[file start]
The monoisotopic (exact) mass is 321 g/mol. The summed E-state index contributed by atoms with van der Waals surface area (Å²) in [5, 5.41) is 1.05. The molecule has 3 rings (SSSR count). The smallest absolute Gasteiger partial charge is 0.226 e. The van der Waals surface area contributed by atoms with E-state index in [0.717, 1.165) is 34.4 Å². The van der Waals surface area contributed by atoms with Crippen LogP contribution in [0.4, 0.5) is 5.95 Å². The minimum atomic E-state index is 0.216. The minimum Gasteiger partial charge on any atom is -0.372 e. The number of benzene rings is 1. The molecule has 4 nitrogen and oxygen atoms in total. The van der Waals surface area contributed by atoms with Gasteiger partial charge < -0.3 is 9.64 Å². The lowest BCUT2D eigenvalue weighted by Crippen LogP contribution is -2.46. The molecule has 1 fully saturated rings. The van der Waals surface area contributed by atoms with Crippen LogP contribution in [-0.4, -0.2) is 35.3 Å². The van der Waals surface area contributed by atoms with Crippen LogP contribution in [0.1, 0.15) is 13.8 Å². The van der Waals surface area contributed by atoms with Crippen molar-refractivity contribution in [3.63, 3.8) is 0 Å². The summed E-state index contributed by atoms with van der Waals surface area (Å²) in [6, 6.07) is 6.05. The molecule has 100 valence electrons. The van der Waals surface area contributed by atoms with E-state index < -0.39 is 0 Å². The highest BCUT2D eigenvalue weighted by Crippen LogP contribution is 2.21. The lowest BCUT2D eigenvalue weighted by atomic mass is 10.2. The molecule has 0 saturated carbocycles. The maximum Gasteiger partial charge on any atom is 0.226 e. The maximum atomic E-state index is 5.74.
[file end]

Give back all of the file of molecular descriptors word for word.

The monoisotopic (exact) mass is 321 g/mol. The summed E-state index contributed by atoms with van der Waals surface area (Å²) in [5, 5.41) is 1.05. The molecule has 3 rings (SSSR count). The smallest absolute Gasteiger partial charge is 0.226 e. The van der Waals surface area contributed by atoms with E-state index in [0.717, 1.165) is 34.4 Å². The van der Waals surface area contributed by atoms with Crippen LogP contribution in [0.4, 0.5) is 5.95 Å². The minimum atomic E-state index is 0.216. The minimum Gasteiger partial charge on any atom is -0.372 e. The number of benzene rings is 1. The molecule has 4 nitrogen and oxygen atoms in total. The van der Waals surface area contributed by atoms with Gasteiger partial charge < -0.3 is 9.64 Å². The lowest BCUT2D eigenvalue weighted by Crippen LogP contribution is -2.46. The molecule has 1 fully saturated rings. The van der Waals surface area contributed by atoms with Crippen LogP contribution in [-0.4, -0.2) is 35.3 Å². The van der Waals surface area contributed by atoms with Crippen LogP contribution in [0.1, 0.15) is 13.8 Å². The van der Waals surface area contributed by atoms with Crippen molar-refractivity contribution in [3.63, 3.8) is 0 Å². The summed E-state index contributed by atoms with van der Waals surface area (Å²) in [6, 6.07) is 6.05. The molecule has 100 valence electrons. The van der Waals surface area contributed by atoms with E-state index < -0.39 is 0 Å². The highest BCUT2D eigenvalue weighted by Crippen LogP contribution is 2.21. The lowest BCUT2D eigenvalue weighted by atomic mass is 10.2. The molecule has 0 saturated carbocycles. The maximum Gasteiger partial charge on any atom is 0.226 e. The maximum atomic E-state index is 5.74.